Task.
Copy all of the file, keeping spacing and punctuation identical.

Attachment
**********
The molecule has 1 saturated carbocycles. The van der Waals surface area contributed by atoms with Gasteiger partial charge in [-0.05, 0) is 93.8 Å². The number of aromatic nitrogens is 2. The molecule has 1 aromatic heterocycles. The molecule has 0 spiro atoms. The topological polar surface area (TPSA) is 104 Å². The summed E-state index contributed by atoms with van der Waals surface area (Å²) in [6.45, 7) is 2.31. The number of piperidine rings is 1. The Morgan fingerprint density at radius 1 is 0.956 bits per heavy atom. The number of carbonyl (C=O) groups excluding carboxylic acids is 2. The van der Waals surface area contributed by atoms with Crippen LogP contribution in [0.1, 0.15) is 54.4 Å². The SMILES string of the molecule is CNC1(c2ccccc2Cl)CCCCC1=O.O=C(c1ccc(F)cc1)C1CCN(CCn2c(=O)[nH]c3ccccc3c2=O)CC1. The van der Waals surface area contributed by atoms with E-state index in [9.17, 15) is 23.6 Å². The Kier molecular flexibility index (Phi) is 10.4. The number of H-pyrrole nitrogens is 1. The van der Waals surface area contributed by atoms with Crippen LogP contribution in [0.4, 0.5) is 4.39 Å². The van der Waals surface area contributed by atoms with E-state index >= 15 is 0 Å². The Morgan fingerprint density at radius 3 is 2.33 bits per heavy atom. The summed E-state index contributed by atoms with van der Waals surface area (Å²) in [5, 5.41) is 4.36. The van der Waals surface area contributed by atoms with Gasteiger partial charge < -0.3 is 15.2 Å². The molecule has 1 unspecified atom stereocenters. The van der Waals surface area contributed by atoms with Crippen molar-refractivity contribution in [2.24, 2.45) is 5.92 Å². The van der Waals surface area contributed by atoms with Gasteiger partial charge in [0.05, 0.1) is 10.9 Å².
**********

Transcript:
The molecule has 1 saturated carbocycles. The van der Waals surface area contributed by atoms with Gasteiger partial charge in [-0.05, 0) is 93.8 Å². The number of aromatic nitrogens is 2. The molecule has 1 aromatic heterocycles. The molecule has 0 spiro atoms. The topological polar surface area (TPSA) is 104 Å². The summed E-state index contributed by atoms with van der Waals surface area (Å²) in [6.45, 7) is 2.31. The number of piperidine rings is 1. The Morgan fingerprint density at radius 1 is 0.956 bits per heavy atom. The number of carbonyl (C=O) groups excluding carboxylic acids is 2. The van der Waals surface area contributed by atoms with Crippen LogP contribution in [0.1, 0.15) is 54.4 Å². The SMILES string of the molecule is CNC1(c2ccccc2Cl)CCCCC1=O.O=C(c1ccc(F)cc1)C1CCN(CCn2c(=O)[nH]c3ccccc3c2=O)CC1. The van der Waals surface area contributed by atoms with E-state index in [9.17, 15) is 23.6 Å². The Kier molecular flexibility index (Phi) is 10.4. The number of H-pyrrole nitrogens is 1. The van der Waals surface area contributed by atoms with Crippen LogP contribution in [0.4, 0.5) is 4.39 Å². The van der Waals surface area contributed by atoms with E-state index >= 15 is 0 Å². The Morgan fingerprint density at radius 3 is 2.33 bits per heavy atom. The summed E-state index contributed by atoms with van der Waals surface area (Å²) in [5, 5.41) is 4.36. The van der Waals surface area contributed by atoms with Gasteiger partial charge < -0.3 is 15.2 Å². The molecule has 1 unspecified atom stereocenters. The van der Waals surface area contributed by atoms with Crippen molar-refractivity contribution in [2.24, 2.45) is 5.92 Å². The van der Waals surface area contributed by atoms with Gasteiger partial charge in [0.05, 0.1) is 10.9 Å².